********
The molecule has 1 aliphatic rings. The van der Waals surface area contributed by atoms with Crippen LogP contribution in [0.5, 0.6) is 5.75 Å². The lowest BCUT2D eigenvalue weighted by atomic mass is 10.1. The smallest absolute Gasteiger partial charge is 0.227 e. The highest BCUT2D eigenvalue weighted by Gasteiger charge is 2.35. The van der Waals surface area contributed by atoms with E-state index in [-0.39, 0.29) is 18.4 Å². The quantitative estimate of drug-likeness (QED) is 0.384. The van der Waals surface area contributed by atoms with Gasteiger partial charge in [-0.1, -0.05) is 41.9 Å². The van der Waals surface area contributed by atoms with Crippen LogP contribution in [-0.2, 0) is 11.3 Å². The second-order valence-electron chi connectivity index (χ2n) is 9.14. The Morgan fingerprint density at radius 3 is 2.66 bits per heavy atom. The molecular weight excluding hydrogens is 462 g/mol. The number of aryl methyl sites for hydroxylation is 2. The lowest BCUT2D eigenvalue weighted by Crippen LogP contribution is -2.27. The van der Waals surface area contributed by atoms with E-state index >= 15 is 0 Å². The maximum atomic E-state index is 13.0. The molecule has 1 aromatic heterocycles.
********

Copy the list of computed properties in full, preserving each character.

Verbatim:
The molecule has 1 aliphatic rings. The van der Waals surface area contributed by atoms with Crippen LogP contribution in [0.5, 0.6) is 5.75 Å². The lowest BCUT2D eigenvalue weighted by atomic mass is 10.1. The smallest absolute Gasteiger partial charge is 0.227 e. The highest BCUT2D eigenvalue weighted by Gasteiger charge is 2.35. The van der Waals surface area contributed by atoms with E-state index in [-0.39, 0.29) is 18.4 Å². The quantitative estimate of drug-likeness (QED) is 0.384. The van der Waals surface area contributed by atoms with Gasteiger partial charge in [-0.1, -0.05) is 41.9 Å². The van der Waals surface area contributed by atoms with Crippen LogP contribution in [-0.2, 0) is 11.3 Å². The second-order valence-electron chi connectivity index (χ2n) is 9.14. The Morgan fingerprint density at radius 3 is 2.66 bits per heavy atom. The molecular weight excluding hydrogens is 462 g/mol. The number of aryl methyl sites for hydroxylation is 2. The lowest BCUT2D eigenvalue weighted by Crippen LogP contribution is -2.27. The van der Waals surface area contributed by atoms with E-state index >= 15 is 0 Å². The maximum atomic E-state index is 13.0. The molecule has 1 aromatic heterocycles.